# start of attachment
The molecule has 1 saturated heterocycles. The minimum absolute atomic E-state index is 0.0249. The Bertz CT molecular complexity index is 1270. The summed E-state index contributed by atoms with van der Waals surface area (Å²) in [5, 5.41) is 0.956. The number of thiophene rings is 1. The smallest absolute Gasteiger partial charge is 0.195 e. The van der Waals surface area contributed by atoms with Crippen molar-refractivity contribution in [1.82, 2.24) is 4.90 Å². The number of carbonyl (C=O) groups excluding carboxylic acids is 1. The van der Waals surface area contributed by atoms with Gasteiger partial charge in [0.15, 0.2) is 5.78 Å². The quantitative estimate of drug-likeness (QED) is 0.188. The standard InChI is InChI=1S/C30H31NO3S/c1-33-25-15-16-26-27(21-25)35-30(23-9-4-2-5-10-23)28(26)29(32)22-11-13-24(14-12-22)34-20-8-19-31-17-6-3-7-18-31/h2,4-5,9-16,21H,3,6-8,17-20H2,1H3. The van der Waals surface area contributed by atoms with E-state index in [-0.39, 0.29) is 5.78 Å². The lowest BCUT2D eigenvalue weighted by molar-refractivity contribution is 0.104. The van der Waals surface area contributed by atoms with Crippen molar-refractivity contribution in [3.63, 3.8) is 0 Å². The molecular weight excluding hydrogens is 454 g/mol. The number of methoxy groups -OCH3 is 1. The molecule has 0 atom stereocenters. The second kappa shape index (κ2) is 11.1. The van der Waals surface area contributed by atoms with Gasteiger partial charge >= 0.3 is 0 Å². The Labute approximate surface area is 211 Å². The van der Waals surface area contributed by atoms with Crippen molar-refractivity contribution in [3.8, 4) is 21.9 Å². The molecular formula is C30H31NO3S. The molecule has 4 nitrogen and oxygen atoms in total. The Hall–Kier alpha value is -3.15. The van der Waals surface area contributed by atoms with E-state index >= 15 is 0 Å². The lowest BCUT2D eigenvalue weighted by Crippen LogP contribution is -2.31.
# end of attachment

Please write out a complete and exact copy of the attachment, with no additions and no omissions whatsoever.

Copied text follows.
The molecule has 1 saturated heterocycles. The minimum absolute atomic E-state index is 0.0249. The Bertz CT molecular complexity index is 1270. The summed E-state index contributed by atoms with van der Waals surface area (Å²) in [5, 5.41) is 0.956. The number of thiophene rings is 1. The smallest absolute Gasteiger partial charge is 0.195 e. The van der Waals surface area contributed by atoms with Crippen molar-refractivity contribution in [1.82, 2.24) is 4.90 Å². The number of carbonyl (C=O) groups excluding carboxylic acids is 1. The van der Waals surface area contributed by atoms with Gasteiger partial charge in [0.15, 0.2) is 5.78 Å². The quantitative estimate of drug-likeness (QED) is 0.188. The standard InChI is InChI=1S/C30H31NO3S/c1-33-25-15-16-26-27(21-25)35-30(23-9-4-2-5-10-23)28(26)29(32)22-11-13-24(14-12-22)34-20-8-19-31-17-6-3-7-18-31/h2,4-5,9-16,21H,3,6-8,17-20H2,1H3. The van der Waals surface area contributed by atoms with E-state index in [-0.39, 0.29) is 5.78 Å². The lowest BCUT2D eigenvalue weighted by molar-refractivity contribution is 0.104. The van der Waals surface area contributed by atoms with Crippen molar-refractivity contribution in [3.63, 3.8) is 0 Å². The molecular weight excluding hydrogens is 454 g/mol. The number of methoxy groups -OCH3 is 1. The molecule has 0 atom stereocenters. The second kappa shape index (κ2) is 11.1. The van der Waals surface area contributed by atoms with Gasteiger partial charge >= 0.3 is 0 Å². The Labute approximate surface area is 211 Å². The van der Waals surface area contributed by atoms with Crippen molar-refractivity contribution in [3.8, 4) is 21.9 Å². The molecular formula is C30H31NO3S. The molecule has 4 nitrogen and oxygen atoms in total. The Hall–Kier alpha value is -3.15. The van der Waals surface area contributed by atoms with E-state index >= 15 is 0 Å². The lowest BCUT2D eigenvalue weighted by Crippen LogP contribution is -2.31.